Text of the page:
The certificate then states, that the cause was continued from term to term until the last Monday in October, in the year 1829, at which term the following point was presented on the part of the defendant, viz. That the act of the legislature of the state of New York, mentioned in the plaintiff's declaration, assumes to regulate trade and commerce between the port of New York and foreign ports; and is unconstitutional and void. And upon the question thus occurring, the opinion of the two judges were opposed; and the point upon which the disagreement happened, is certified to this Court.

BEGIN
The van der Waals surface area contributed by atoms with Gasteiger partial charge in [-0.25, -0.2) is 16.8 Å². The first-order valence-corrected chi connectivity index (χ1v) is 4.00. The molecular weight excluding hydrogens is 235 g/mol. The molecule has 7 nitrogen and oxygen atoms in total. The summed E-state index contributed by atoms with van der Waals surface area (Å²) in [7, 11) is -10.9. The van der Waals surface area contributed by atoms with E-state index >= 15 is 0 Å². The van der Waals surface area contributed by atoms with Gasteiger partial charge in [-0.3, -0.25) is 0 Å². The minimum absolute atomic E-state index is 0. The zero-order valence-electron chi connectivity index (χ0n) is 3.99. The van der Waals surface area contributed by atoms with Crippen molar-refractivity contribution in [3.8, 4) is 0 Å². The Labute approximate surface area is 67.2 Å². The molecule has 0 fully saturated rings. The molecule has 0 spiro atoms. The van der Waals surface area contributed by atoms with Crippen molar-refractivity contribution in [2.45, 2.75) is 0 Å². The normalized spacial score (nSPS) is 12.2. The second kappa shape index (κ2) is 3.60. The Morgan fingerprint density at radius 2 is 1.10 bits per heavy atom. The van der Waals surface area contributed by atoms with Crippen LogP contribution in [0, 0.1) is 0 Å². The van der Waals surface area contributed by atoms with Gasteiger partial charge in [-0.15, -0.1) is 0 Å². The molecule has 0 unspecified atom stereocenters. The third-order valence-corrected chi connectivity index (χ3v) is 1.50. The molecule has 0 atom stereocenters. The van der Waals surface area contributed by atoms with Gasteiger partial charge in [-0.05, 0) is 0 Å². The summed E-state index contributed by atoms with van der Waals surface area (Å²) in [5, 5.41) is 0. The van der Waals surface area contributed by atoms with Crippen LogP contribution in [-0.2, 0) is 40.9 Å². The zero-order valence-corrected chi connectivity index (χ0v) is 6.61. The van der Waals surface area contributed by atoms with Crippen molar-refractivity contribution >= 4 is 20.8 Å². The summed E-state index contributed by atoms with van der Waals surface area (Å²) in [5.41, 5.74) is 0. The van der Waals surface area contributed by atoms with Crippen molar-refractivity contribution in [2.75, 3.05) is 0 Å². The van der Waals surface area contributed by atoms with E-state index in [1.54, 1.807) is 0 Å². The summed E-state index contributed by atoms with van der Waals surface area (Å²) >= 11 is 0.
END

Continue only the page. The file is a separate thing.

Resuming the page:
Although the point as here stated is general, and might embrace the whole of the act referred to in the plaintiff's declaration; yet its validity cannot come under consideration here, any further than it applied to the question before the circuit court. The question arose upon a general demurrer to the declaration, and the certificate under which the cause is sent here contains the pleadings upon which the question arose, and show that no part of the act was drawn in question, except that which relates to the neglect of the master to report to the mayor or recorder an account of his passengers, according to the requisition of the act. No other part of the act could have been brought under the consideration of the circuit court, or could now be passed upon by this Court, was it even presented in a separate and distinct point. For this Court will not entertain any abstract question, upon a certificate of division of opinion, which does not arise in the cause. The question must occur before the circuit court, according to the express terms of the act of congress, in order to come here upon such division of opinion. And if the only cause of action alleged in the declaration, was the neglect of the master to report his passengers to the mayor or recorder, no other part of the act could have been drawn in question; and although the question as stated, may be broader than was necessary, yet as the declaration and demurrer are embraced in the certificate, the question in the circuit court cannot be mistaken. The certificate might have been sent back for a more specific statement of the point; but as the breach is assigned under this part of the act only, and as we see that no other part of the act could have been drawn in question in the circuit court, it is not deemed necessary to send the cause back for a more specific statement of the point. I shall accordingly confine my inquires simply to that part of the act of the legislature of the state of New York, which requires the master, within twenty-four hours after the arrival of the vessel in the port of New York, to make a report in writing to the mayor or recorder, of the name, place of birth, and last legal settlement, age and occupation of every person who shall have been brought as a passenger in such ship or vessel on her last voyage. I do not mean, however, to intimate that any other part of the act is unconstitutional; but confine my inquiries to the part here referred to, because it is the only part that can arise in this case. And any opinion expressed upon other parts, would be extrajudicial.